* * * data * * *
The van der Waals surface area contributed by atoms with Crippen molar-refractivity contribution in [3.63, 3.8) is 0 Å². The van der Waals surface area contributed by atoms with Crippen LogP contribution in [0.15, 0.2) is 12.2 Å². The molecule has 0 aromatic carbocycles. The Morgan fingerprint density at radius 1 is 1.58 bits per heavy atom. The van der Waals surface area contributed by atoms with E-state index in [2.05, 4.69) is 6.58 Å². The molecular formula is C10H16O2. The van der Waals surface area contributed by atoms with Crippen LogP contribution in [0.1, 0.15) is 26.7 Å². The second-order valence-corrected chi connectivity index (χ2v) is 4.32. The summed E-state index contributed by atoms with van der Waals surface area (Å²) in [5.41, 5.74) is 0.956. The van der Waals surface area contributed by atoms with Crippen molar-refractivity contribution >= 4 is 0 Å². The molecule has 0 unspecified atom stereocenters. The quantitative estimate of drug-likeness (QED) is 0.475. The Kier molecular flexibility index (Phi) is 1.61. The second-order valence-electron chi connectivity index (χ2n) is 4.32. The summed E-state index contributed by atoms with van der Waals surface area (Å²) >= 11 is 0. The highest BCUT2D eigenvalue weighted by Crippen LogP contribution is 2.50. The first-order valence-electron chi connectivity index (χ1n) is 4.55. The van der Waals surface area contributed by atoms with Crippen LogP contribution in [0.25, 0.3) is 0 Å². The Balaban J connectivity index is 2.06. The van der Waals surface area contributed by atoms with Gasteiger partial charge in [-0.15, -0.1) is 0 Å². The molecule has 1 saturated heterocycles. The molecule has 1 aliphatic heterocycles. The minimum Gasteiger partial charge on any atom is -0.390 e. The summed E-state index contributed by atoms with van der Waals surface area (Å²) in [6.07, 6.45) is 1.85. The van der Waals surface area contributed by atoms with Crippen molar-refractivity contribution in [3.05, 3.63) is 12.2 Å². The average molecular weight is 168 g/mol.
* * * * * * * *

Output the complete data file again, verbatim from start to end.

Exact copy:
The van der Waals surface area contributed by atoms with Crippen molar-refractivity contribution in [3.63, 3.8) is 0 Å². The van der Waals surface area contributed by atoms with Crippen LogP contribution in [0.15, 0.2) is 12.2 Å². The molecule has 0 aromatic carbocycles. The Morgan fingerprint density at radius 1 is 1.58 bits per heavy atom. The van der Waals surface area contributed by atoms with E-state index in [2.05, 4.69) is 6.58 Å². The molecular formula is C10H16O2. The van der Waals surface area contributed by atoms with Crippen LogP contribution in [0.1, 0.15) is 26.7 Å². The second-order valence-corrected chi connectivity index (χ2v) is 4.32. The summed E-state index contributed by atoms with van der Waals surface area (Å²) in [5.41, 5.74) is 0.956. The van der Waals surface area contributed by atoms with Crippen molar-refractivity contribution >= 4 is 0 Å². The molecule has 0 unspecified atom stereocenters. The quantitative estimate of drug-likeness (QED) is 0.475. The Kier molecular flexibility index (Phi) is 1.61. The second-order valence-electron chi connectivity index (χ2n) is 4.32. The summed E-state index contributed by atoms with van der Waals surface area (Å²) >= 11 is 0. The highest BCUT2D eigenvalue weighted by Crippen LogP contribution is 2.50. The first-order valence-electron chi connectivity index (χ1n) is 4.55. The van der Waals surface area contributed by atoms with Crippen LogP contribution in [0.25, 0.3) is 0 Å². The Balaban J connectivity index is 2.06. The van der Waals surface area contributed by atoms with Gasteiger partial charge in [-0.15, -0.1) is 0 Å². The molecule has 1 saturated heterocycles. The molecule has 1 aliphatic heterocycles. The minimum Gasteiger partial charge on any atom is -0.390 e. The summed E-state index contributed by atoms with van der Waals surface area (Å²) in [6.07, 6.45) is 1.85. The van der Waals surface area contributed by atoms with Crippen molar-refractivity contribution in [3.05, 3.63) is 12.2 Å². The average molecular weight is 168 g/mol.